Do some hummingbirds spend the winter in NC? Absolutely.

Allen's Hummingbird courtesy USFWS

More and more North Carolina bird enthusiasts are leaving their hummingbird feeders up yearround with the hope of attracting a hummingbird that has decided to spend the winter in NC, rather than traveling south.

Since November, an Allen's Hummingbird, a western species that normally winters in Mexico, has been seen at Riverbend Park in Catawba County. Birders have been flocking to this site on the NC Birding Trail to see the bird; this is only the second recorded sighting of the species in North Carolina. On Sunday, December 4, Dwayne Martin, a ranger at the park, posted an update on the bird on the Carolinabirds listserv:

"The Allen's Hummingbird is still being seen at Riverbend Park,

however, he has become a little more unpredictable between 11:00am and

2:00pm. Between those hours he may only visit the feeder once or

twice.    Please be patient.  He will likely show up at some point.

Before 11 am and after 2 pm, he is pretty regular at the feeder and in

the blackberries beside the office.  Also, we will make every effort

for someone to be in the office to show folks where he is being seen.

If, however, you get there and no one is in the office, please observe

the bird from a distance outside of the office.   Please do not go to

the picnic table near the feeder.  He will not show if you do that.

He is still very skittish of people."

The Carolina Bird Club website offers some helpful info about these hummingbirds: To date ten species of hummingbird have been documented while visiting North Carolina during the non-breeding season. But identification of these birds is difficult since most are nondescript females or juveniles. They tend to look very similar; their identity is often based on color, shape or size of just a few feathers.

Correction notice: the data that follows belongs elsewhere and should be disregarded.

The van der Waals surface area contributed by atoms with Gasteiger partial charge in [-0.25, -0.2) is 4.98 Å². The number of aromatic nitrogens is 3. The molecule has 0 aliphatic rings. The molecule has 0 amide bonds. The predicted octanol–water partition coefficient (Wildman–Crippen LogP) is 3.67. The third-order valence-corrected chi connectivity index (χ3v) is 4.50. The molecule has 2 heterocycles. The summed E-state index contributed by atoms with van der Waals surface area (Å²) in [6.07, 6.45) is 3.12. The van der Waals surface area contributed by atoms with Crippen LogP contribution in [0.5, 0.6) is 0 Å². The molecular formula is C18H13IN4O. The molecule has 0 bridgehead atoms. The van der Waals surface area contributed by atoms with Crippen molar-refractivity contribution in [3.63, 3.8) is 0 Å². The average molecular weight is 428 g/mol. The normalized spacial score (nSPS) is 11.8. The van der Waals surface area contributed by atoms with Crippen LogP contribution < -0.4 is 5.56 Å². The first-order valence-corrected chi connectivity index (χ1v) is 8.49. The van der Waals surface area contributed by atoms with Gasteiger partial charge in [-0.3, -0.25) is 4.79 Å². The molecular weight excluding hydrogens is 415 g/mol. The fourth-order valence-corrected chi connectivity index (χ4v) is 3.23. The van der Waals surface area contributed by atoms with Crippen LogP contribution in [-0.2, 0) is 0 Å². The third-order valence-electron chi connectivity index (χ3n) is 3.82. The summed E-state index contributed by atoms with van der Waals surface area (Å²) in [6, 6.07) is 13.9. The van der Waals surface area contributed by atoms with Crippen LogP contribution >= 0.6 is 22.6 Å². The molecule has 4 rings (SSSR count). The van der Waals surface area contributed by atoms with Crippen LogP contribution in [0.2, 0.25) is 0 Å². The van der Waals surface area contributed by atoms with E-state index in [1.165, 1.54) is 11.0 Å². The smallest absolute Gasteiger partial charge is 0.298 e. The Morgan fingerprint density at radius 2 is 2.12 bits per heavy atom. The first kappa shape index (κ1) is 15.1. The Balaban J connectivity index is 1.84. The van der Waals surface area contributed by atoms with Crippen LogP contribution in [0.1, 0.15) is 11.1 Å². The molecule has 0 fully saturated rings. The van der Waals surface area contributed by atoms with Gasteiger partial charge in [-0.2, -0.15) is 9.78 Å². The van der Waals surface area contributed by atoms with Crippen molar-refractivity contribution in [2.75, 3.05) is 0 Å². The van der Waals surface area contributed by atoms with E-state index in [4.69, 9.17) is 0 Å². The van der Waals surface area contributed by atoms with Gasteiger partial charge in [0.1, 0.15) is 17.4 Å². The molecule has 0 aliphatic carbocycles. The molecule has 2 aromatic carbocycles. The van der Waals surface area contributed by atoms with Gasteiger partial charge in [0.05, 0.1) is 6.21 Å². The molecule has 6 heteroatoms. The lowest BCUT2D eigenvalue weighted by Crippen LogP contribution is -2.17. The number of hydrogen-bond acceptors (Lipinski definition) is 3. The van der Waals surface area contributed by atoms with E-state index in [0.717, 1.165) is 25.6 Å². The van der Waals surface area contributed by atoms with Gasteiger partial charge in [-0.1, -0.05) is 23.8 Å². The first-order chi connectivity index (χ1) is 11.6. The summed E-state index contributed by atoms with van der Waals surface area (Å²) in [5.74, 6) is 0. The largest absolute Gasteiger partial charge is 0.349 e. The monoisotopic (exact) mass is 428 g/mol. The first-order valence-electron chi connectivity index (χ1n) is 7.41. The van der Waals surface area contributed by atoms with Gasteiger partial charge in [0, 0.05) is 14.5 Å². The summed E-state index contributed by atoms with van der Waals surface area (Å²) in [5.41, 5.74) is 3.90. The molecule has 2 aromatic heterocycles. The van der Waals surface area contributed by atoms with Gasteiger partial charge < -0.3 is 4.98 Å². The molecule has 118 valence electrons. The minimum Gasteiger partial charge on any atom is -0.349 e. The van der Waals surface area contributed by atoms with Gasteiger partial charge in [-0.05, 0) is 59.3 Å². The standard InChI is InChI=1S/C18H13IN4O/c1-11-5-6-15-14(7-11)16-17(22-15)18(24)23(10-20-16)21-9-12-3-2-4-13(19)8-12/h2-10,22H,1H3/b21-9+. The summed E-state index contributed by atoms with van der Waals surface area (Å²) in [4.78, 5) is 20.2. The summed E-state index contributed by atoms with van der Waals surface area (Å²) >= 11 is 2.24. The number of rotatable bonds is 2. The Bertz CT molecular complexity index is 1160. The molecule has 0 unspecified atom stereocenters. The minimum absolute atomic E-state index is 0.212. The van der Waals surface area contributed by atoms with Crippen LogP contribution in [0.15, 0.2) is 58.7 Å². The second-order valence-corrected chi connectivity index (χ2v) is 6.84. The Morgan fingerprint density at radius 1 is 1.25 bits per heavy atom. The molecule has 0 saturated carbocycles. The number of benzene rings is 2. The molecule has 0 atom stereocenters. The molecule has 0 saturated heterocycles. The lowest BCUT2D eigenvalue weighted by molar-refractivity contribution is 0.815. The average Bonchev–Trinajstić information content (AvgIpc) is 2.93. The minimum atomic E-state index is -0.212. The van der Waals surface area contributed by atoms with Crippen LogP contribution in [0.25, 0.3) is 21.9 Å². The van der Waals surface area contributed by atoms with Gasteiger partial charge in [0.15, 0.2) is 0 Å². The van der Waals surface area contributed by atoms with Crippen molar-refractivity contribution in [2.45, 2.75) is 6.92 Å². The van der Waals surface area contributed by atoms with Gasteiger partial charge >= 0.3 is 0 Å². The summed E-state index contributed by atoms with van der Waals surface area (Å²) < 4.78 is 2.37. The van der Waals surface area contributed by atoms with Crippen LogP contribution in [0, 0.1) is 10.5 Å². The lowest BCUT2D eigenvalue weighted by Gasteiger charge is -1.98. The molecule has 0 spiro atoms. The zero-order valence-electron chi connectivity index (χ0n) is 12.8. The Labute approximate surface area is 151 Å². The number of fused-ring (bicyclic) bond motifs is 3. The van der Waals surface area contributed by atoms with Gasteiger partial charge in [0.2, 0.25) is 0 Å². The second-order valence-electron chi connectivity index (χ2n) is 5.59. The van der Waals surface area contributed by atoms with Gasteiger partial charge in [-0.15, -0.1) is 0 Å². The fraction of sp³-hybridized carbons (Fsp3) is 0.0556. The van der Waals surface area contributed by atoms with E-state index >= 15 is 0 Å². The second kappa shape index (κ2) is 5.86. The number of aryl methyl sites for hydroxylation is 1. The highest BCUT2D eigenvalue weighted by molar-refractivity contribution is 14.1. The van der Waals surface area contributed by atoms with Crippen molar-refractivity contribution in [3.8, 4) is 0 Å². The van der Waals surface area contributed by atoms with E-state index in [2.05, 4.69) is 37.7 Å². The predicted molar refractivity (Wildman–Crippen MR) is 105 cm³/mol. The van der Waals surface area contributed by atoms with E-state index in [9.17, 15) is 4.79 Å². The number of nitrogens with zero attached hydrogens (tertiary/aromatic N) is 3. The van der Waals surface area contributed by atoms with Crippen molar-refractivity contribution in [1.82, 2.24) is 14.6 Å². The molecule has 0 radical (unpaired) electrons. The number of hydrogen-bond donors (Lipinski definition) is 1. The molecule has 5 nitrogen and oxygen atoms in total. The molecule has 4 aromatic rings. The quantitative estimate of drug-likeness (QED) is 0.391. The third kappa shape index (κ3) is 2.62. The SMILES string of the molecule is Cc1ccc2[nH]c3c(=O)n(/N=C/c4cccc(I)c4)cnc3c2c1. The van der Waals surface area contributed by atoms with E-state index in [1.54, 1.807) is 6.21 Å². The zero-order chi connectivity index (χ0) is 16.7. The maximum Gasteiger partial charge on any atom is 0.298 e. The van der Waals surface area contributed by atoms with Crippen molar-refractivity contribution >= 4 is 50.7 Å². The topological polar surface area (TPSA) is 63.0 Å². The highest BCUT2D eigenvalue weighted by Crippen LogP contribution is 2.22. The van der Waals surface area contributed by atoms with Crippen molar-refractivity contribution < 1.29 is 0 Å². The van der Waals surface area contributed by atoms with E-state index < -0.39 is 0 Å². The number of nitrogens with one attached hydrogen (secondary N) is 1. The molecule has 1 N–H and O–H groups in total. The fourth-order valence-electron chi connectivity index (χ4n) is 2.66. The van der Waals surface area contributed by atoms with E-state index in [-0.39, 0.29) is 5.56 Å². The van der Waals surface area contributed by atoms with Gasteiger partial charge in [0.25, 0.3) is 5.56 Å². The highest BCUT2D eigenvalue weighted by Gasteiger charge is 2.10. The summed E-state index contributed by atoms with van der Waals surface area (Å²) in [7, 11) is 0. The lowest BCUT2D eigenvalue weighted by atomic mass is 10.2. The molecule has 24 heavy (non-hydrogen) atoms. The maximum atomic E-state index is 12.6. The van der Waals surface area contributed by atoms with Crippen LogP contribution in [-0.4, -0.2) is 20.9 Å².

The early view that hummingbird feeders left hanging in the fall deter Ruby-throateds from migrating is false. These tiny marvels begin to head south as early as late July due to hormonal changes when the days begin to shorten. Neither food supply nor the weather has any effect on their behavior. Therefore feeders left up can only help late migrants or supplement the diet of winter visitors. Although hummingbirds in general eat mainly small insects, nectar is a significant component of their diet year round.

No special care is required for these hardy winter hummingbirds. The birds will appreciate a feeder with the usual 4:1 (water: sugar) nectar solution. The solution will not freeze unless the air temperature around the feeder drops below 27 degrees F. Most days during the winter this will not be a problem. And on colder nights, the feeder can be taken indoors at dark since hummers do not feed at night. Due to slower fermentation rates during cooler weather, the feeder should only need cleaning and refilling about once every two weeks.

If you live within a half mile of a wet area (lake, river, stream, pond or even a golf course water hazard), your chances of attracting a winter hummer are quite good. Just be sure your feeder is hung so that you can monitor it easily—especially early in the day when hummingbirds are most active.

Please contact hummingbird researcher Susan Campbell if you see or hear about a hummingbird between November 1 and March 15. Susan is an affiliate with the NC Museum of Natural Sciences who is studying and documenting these individuals. She can be reached at 910-585-0574 or

You can learn more about the hummingbird research at the Museum of Natural Sciences website.

-- Ida Phillips

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